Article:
Preconceptions and Prior Experience in Marketing: Today we’re covering an interesting topic, potentially most useful for those looking to do some market research but also with applications in marketing. The idea is quite similar to framing, which we’ve discussed previously on the Rippleout blog. In short, I want to talk about how prior knowledge or experience (i.e. preconceptions) can impact perceptions of later events and later actions.

Before we go in to any detail, a quick experiment for you.

First, you lay out one bucket of ice cold water on the left; one bucket of lukewarm or room temperature water in the middle; and one bucket of hot water on the right.

Place your left hand in the cold water, and your right hand in the hot water, and leave them for a minute or so to get used to the temperature. Then, move both hands in to the lukewarm water in the middle.

Prior Experience Impacts Your Current Experience

What you’ll notice is that your left hand, which was in the ice cold water, experiences the lukewarm water as being very warm. Conversely, your right hand, which was in the hot water previously, experiences the lukewarm water as being cold. You know, of course, that the lukewarm water is in fact simply room temperature – neither particularly hot nor particularly cold – yet your body experiences it as two separate things due to the state each hand had been in seconds before.

Of course, the above is a very simplistic example (but I think a good one) of how prior experiences can radically alter how we perceive the here and now. More important for marketers and market researchers, is that this example is very simple to understand and see ‘happening’. This is not necessarily true at other times, and in many instances in life, we cannot see the processes taking place within our customers’ or respondents’ minds.

For market researchers, there are some obvious takeaways. For instance, if you are asking how aware people are of a brand, make sure you don’t include it in an earlier question within the questionnaire (this can and does happen in some research surveys I’ve seen). Don’t describe products, services or brands in a particular way (i.e. negatively) and then ask respondents to give their view on them. This also has some implications for approaches such as omnibus surveys where, due to their nature, you may have no or limited control over what questions come before your own within a survey.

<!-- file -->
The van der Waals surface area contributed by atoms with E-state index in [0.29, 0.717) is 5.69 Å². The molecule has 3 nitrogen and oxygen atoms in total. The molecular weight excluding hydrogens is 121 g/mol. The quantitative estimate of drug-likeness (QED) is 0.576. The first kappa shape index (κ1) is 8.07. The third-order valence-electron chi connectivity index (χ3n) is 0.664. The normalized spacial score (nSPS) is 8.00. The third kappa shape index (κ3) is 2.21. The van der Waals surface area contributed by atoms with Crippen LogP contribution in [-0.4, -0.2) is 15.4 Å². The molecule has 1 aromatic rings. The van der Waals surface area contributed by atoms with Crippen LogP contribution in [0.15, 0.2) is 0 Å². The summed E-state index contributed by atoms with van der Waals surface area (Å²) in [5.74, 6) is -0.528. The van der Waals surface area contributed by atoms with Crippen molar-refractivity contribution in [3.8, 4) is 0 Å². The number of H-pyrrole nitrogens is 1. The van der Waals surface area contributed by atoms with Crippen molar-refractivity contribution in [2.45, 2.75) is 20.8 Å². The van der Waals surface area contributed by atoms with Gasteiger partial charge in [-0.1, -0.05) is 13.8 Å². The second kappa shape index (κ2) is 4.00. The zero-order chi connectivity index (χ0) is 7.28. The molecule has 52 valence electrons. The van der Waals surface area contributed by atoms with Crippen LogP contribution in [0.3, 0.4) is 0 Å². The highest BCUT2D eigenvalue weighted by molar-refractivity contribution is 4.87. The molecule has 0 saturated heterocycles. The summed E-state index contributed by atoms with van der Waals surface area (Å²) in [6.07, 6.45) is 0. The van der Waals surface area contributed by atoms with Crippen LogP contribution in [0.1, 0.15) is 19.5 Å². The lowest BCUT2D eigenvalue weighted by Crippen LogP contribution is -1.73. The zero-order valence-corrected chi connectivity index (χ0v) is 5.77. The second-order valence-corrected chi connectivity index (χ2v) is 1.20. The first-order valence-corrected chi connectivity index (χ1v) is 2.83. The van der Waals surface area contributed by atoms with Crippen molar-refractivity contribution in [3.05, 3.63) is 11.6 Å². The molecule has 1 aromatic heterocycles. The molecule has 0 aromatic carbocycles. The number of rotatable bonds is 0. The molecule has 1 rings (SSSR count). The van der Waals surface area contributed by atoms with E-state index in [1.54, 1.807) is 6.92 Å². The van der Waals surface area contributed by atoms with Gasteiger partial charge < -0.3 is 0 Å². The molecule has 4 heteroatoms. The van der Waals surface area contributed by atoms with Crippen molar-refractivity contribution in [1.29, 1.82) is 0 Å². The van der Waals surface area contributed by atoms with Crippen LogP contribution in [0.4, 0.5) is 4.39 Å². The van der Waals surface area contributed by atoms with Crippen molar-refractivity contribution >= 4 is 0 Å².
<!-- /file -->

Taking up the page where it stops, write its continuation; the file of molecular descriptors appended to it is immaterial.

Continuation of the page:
Preconceptions and Prior Experience in Marketing

However, for marketers and other business owners, there are some other potential uses of this idea. For example, many people make decisions about purchases based on their prior perceptions – particularly within product categories that they don’t completely understand or don’t buy regularly. In general, a common mental shortcut (based on numerous prior experiences) is that more expensive products in one category (say, engagement rings) are likely to be of a higher quality than cheaper products in the same category.

Whilst this strategy is likely to be less effective for everyday commodities, if you own a shop selling expensive watches, it might be worth trying a price increase for a couple of weeks if you’re struggling to shift a few particular Rolex watches. You can of course combine this type of thinking with the use of familiarity and other pieces of marketing psychology we have discussed elsewhere. As an example, the familiarity principle is a trait which means that people are generally more likely to ‘trust’ things they have encountered before – so the combination of an expensive watch, from a well-known brand (say, Rolex) could be quite potent!

And of course, if the worst comes to the worst, you can always reduce it back to the original price a month later, with a 10% off sale tag!